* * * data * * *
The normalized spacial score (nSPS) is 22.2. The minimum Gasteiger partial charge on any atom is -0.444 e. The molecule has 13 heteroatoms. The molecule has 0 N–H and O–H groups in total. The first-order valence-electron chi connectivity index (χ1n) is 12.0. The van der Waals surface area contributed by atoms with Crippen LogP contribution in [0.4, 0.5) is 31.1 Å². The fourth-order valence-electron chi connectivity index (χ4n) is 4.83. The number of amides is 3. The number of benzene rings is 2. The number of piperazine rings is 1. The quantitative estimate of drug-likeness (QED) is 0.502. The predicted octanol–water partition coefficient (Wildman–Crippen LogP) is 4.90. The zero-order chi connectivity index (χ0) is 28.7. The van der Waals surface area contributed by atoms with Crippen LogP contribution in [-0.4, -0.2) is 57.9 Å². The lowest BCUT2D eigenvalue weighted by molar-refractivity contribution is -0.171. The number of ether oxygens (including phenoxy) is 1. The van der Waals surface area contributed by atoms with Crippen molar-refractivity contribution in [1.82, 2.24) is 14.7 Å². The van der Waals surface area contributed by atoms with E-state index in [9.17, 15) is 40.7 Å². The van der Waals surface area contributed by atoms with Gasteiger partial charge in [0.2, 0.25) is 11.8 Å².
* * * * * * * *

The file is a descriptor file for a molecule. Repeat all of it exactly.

The normalized spacial score (nSPS) is 22.2. The minimum Gasteiger partial charge on any atom is -0.444 e. The molecule has 13 heteroatoms. The molecule has 0 N–H and O–H groups in total. The first-order valence-electron chi connectivity index (χ1n) is 12.0. The van der Waals surface area contributed by atoms with Crippen LogP contribution in [0.4, 0.5) is 31.1 Å². The fourth-order valence-electron chi connectivity index (χ4n) is 4.83. The number of amides is 3. The number of benzene rings is 2. The number of piperazine rings is 1. The quantitative estimate of drug-likeness (QED) is 0.502. The predicted octanol–water partition coefficient (Wildman–Crippen LogP) is 4.90. The zero-order chi connectivity index (χ0) is 28.7. The van der Waals surface area contributed by atoms with Crippen LogP contribution in [-0.4, -0.2) is 57.9 Å². The lowest BCUT2D eigenvalue weighted by molar-refractivity contribution is -0.171. The number of ether oxygens (including phenoxy) is 1. The van der Waals surface area contributed by atoms with Crippen molar-refractivity contribution in [1.82, 2.24) is 14.7 Å². The van der Waals surface area contributed by atoms with E-state index in [9.17, 15) is 40.7 Å². The van der Waals surface area contributed by atoms with Gasteiger partial charge in [0.2, 0.25) is 11.8 Å².